San Francisco/New York: Facebook Inc. plans to introduce real-time bidding for advertising on its site, a technology used by Google Inc. and other Web firms to more effectively target ads to consumers.
“The service, Facebook Exchange, will let advertisers reach specific types of users on the social network based on their browsing history,” Annie Ta, a company spokeswoman, said in an interview on Wednesday. “Prices will be based on the cost per thousand viewers and spots will be sold via third-party technology partners. It will debut within weeks.”
Facebook has tumbled 28% since its stock market debut last month, a decline caused in part by concern that ad revenue growth isn’t keeping pace with surging membership. The company brought in $3.15 billion (Rs 17,580 crore today) from advertising last year and has introduced mobile ads and other services to boost sales.
The firm “is hoping to use that inventory on the right side of the page to deliver advertising that is more targeted”, Debra Aho Williamson, an analyst at New York-based eMarketer Inc, said.
With Facebook Exchange, marketers will be able to target people who have perused certain kinds of websites in the past based on cookies, or small pieces of code, that can track activities on the Web. For example, users who have visited travel sites to research trips to Hawaii may later see a promotion on Facebook about hotels in Hawaii.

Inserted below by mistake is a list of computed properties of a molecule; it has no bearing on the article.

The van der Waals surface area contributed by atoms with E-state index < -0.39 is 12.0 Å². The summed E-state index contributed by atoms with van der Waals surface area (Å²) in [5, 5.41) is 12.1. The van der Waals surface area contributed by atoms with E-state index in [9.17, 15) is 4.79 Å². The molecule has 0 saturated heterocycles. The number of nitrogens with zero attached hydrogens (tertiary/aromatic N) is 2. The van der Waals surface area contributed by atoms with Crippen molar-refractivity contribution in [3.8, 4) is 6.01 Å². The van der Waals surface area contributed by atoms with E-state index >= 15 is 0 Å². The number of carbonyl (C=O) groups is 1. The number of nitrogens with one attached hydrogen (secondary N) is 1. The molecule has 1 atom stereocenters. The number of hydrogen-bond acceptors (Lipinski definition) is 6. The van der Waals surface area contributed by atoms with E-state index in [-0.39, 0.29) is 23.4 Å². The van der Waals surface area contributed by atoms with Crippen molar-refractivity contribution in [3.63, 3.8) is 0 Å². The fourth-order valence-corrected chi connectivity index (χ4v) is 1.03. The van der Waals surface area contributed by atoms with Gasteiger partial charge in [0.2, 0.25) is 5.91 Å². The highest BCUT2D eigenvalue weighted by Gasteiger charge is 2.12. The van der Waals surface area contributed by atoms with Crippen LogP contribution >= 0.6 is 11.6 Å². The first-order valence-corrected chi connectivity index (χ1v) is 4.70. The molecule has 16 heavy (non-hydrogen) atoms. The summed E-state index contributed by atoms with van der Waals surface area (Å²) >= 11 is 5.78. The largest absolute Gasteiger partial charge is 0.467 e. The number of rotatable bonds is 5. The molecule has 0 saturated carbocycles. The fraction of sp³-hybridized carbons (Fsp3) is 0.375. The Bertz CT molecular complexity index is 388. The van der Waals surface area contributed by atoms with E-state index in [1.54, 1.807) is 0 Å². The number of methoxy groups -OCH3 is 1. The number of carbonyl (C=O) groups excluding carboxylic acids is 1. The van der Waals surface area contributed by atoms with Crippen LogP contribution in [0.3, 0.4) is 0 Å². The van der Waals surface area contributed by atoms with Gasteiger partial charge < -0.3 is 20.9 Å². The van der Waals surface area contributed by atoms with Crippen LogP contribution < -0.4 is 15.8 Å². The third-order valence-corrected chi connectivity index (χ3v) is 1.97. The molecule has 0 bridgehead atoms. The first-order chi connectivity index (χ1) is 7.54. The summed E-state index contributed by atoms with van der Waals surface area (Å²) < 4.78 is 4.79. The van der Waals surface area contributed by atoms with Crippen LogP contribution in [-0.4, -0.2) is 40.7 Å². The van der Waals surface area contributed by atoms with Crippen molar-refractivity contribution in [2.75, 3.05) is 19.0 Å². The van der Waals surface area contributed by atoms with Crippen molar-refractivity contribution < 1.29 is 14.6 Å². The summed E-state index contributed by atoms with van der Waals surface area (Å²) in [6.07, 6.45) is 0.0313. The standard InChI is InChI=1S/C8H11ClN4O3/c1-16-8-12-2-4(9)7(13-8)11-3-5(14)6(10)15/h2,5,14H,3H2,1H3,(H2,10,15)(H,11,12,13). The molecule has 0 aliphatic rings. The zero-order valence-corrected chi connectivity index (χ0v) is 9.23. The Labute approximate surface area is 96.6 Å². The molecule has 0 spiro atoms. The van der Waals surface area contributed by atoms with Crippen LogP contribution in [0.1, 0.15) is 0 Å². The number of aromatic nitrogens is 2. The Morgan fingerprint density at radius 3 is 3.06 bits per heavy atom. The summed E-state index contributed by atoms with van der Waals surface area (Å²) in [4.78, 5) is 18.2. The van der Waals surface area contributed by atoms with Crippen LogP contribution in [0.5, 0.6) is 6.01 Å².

An increasing portion of display ad sales are driven by this type of technology. Real-time bidding will account for about $5.08 billion, or 27%, of the projected $18.9 billion to be spent on American online display ads in the US in 2015, according to researcher IDC. Last year, real-time bids generated $1.07 billion, or 9.8%, of display ad sales.
Facebook’s shares rose in extended trading on Wednesday, after earlier falling less than 1% to $27.27 at the close in New York.
The company’s technology partners for selling ads based on user browsing patterns include TellApart Inc., Turn Inc., Triggit, DataXu Inc., MediaMath Inc., AppNexus Inc., the Trade Desk Inc. and AdRoll.com, Ta said. Facebook has started placing cookies on the Internet browsers of its members, which will be used by its partners to identify members of the social network, Ta added. While there isn’t a way to opt out of this tracking on Facebook’s site, the outside vendors will give users an opportunity to block cookies.
The new bidding process is designed to help advertisers deliver more time-sensitive messages. Advertisers now target users on Facebook based on the interests they list in their profiles and the pages they “like” on the site. The firm will continue to offer these ads, and such interests won’t be used as part of the real-time bidding exchange, Ta said.
As its stock declines amid concerns about sales growth, Facebook has been working to show advertisers that its website is an effective way to reach customers.
Brian Womack in San Francisco and Lisa Rapaport in New York contributed to this story.